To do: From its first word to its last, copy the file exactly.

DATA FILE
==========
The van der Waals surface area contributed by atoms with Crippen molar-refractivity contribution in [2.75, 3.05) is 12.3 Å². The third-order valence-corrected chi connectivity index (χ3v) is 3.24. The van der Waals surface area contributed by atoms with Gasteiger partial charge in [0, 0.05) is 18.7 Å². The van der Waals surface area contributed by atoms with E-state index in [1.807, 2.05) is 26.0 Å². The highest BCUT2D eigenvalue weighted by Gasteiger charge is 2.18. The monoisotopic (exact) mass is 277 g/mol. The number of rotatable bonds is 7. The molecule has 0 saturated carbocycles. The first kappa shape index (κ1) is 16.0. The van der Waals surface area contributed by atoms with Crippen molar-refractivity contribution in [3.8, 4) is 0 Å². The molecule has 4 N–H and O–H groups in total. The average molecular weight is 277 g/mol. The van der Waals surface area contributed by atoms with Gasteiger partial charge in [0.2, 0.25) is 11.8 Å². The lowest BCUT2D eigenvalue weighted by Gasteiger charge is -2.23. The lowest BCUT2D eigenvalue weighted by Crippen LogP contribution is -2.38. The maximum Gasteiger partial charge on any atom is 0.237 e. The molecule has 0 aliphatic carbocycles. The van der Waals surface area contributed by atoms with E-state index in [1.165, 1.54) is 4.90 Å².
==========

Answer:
The van der Waals surface area contributed by atoms with Crippen molar-refractivity contribution in [2.75, 3.05) is 12.3 Å². The third-order valence-corrected chi connectivity index (χ3v) is 3.24. The van der Waals surface area contributed by atoms with Gasteiger partial charge in [0, 0.05) is 18.7 Å². The van der Waals surface area contributed by atoms with E-state index in [1.807, 2.05) is 26.0 Å². The highest BCUT2D eigenvalue weighted by Gasteiger charge is 2.18. The monoisotopic (exact) mass is 277 g/mol. The number of rotatable bonds is 7. The molecule has 0 saturated carbocycles. The first kappa shape index (κ1) is 16.0. The van der Waals surface area contributed by atoms with Crippen molar-refractivity contribution in [3.8, 4) is 0 Å². The molecule has 4 N–H and O–H groups in total. The average molecular weight is 277 g/mol. The van der Waals surface area contributed by atoms with Gasteiger partial charge in [0.2, 0.25) is 11.8 Å². The lowest BCUT2D eigenvalue weighted by Gasteiger charge is -2.23. The lowest BCUT2D eigenvalue weighted by Crippen LogP contribution is -2.38. The maximum Gasteiger partial charge on any atom is 0.237 e. The molecule has 0 aliphatic carbocycles. The van der Waals surface area contributed by atoms with E-state index in [1.165, 1.54) is 4.90 Å².